This is not the occasion to explore the scope of the legal principle and its application in our legal system. Examples include the development of administrative law, the common law criminal offence of misconduct in public office[9], sentencing law, and contract law. Where unfettered statutory discretions are given to ministers such as planning ministers, the common law requires that the ministers comply with the principle. The key IBAC legislation definition of “corrupt conduct” includes “knowingly or recklessly breaching public trust”[10].

 What we have is a unique and very special fiduciary relationship embracing the whole community, a mega Public Trust, in which our elected representatives and the public service are our Public Trustees charged with responsibility for the day-to-day and long-term administration of that Trust and we, the people, are the beneficiaries. One of its distinguishing features, however, is that where the trustees fail the beneficiaries, for example, in developing policy or in addressing breaches of the Public Trust , we, the beneficiaries, cannot generally turn to the courts for assistance because of the separation of powers between the three branches of government and, as a result, the buck stops with us. That is our ultimate responsibility in this mega Public Trust.

Are there reforms of the policy processes of our democracies that need to be addressed?

The state of our Democracies?

Valuable light has been shed on this issue by The Hon Barry Jones in lectures he has given (including one for Ican[11]), and the Hon Lindsay Tanner and Michelle Grattan in delivering Integrity in Government Lectures for the Accountability Round Table (ART) and the Melbourne University Law School Centre for Comparative Constitutional Studies[12].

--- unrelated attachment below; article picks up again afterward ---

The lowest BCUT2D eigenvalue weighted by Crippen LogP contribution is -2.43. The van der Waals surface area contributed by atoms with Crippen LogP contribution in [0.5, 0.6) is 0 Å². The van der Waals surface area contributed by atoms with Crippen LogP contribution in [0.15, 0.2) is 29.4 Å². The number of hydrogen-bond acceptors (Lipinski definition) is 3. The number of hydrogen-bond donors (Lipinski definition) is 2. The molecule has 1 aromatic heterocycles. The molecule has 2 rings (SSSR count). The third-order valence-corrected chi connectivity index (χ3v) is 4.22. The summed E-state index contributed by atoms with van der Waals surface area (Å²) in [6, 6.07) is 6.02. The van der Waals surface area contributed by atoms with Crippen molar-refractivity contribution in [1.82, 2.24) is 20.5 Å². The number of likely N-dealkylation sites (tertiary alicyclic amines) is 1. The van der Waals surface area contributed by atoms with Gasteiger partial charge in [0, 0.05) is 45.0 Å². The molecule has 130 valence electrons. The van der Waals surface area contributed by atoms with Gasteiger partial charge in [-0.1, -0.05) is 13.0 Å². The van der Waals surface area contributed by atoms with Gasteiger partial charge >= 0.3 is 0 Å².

Between them, they have identified a large number of changes in the way our members of Parliament have been conducting themselves and thereby causing damage to our democracies particularly in the policy area including the following[13]:

  1. An absence of meaningful debate of public policy”; resulting from
  • a shift in the political debate from the rationalism of the 80s and 90s to the populism of the late 1990s onwards;
  • seeking advice only from people who will support the Party narrative – the full evidence is not considered;
  • reliance on surveys and focus groups
  • the growing switch from public campaign meetings to intimate fundraising dinners as the pursuit of funding has increased; grown
  • “the bear pit of question time”;
  • a decline in the ability to debate major issues and defend positions;
  • failing to attempt to justify broken promises.
  1. Deception:
  • lying to Parliament, no longer a resignation offence and, to the people, no longer seen as a serious matter;
  • the continuous election campaign involving “half-truths” and “exaggerations “;
  • the development of the “spin industry”;
  • the lack of transparency of political fund-raising and the devices used to avoid the inadequate regulation that is in place;
  • reliance on invented narratives.

There should be added to those concerns, the ever increasing secrecy of our governments.

What have been the direct causes? [14]

  1. Professionalization of the political trade? In the 80s, the majority of members of Parliament came from careers other than politics. Since the mid to late-90s that has reversed.
  2. The development of major party Factions? The result has been a focus of those in politics on what will sell and “what will my faction want”, not “what is in the public interest”.

Considering each of the above developments and direct causes, do they not involve breach of the Public Office Public Trust principle or a failure to honour it?

What has allowed such changes to occur?

There was a time when it was common to refer to the principle in assessing and passing judgement on the actions of those entrusted with power to govern. About 100 years ago Maitland complained

“Open an English newspaper, and you will be unlucky if you do not see the word “trustee” applied to the “Crown” or to some high and mighty body. I have just made the experiment, and my lesson for today is, that as the Transvaal has not yet received a representative constitution, the Imperial Parliament is “a trustee for the colony” ”.[15]